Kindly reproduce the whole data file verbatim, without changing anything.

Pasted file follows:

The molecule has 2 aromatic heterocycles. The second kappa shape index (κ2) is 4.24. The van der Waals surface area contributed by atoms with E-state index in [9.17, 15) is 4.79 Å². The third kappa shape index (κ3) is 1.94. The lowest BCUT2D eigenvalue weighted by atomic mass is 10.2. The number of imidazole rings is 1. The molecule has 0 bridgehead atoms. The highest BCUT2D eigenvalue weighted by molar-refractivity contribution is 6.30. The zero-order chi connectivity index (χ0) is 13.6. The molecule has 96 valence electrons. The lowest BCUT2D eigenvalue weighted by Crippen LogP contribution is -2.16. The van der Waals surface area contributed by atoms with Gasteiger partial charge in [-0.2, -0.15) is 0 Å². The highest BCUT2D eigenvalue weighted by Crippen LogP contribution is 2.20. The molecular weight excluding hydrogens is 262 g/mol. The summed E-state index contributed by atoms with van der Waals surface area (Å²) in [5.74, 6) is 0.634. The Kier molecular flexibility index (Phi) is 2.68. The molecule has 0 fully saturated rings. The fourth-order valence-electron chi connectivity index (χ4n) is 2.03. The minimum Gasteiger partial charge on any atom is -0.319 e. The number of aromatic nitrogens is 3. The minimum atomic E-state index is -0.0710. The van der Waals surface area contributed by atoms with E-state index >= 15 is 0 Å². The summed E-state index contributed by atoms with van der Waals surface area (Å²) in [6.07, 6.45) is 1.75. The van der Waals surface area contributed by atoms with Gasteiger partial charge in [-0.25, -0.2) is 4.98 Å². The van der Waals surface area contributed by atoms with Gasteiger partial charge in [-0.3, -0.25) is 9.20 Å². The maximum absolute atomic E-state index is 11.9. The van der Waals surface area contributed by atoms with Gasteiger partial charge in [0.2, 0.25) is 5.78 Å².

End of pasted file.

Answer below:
The molecule has 2 aromatic heterocycles. The second kappa shape index (κ2) is 4.24. The van der Waals surface area contributed by atoms with E-state index in [9.17, 15) is 4.79 Å². The third kappa shape index (κ3) is 1.94. The lowest BCUT2D eigenvalue weighted by atomic mass is 10.2. The number of imidazole rings is 1. The molecule has 0 bridgehead atoms. The highest BCUT2D eigenvalue weighted by molar-refractivity contribution is 6.30. The zero-order chi connectivity index (χ0) is 13.6. The molecule has 96 valence electrons. The lowest BCUT2D eigenvalue weighted by Crippen LogP contribution is -2.16. The van der Waals surface area contributed by atoms with Gasteiger partial charge in [-0.2, -0.15) is 0 Å². The highest BCUT2D eigenvalue weighted by Crippen LogP contribution is 2.20. The molecular weight excluding hydrogens is 262 g/mol. The summed E-state index contributed by atoms with van der Waals surface area (Å²) in [5.74, 6) is 0.634. The Kier molecular flexibility index (Phi) is 2.68. The molecule has 0 fully saturated rings. The fourth-order valence-electron chi connectivity index (χ4n) is 2.03. The minimum Gasteiger partial charge on any atom is -0.319 e. The number of aromatic nitrogens is 3. The minimum atomic E-state index is -0.0710. The van der Waals surface area contributed by atoms with E-state index >= 15 is 0 Å². The summed E-state index contributed by atoms with van der Waals surface area (Å²) in [6.07, 6.45) is 1.75. The van der Waals surface area contributed by atoms with Gasteiger partial charge in [-0.25, -0.2) is 4.98 Å². The van der Waals surface area contributed by atoms with Gasteiger partial charge in [-0.3, -0.25) is 9.20 Å². The maximum absolute atomic E-state index is 11.9. The van der Waals surface area contributed by atoms with Gasteiger partial charge in [0.2, 0.25) is 5.78 Å².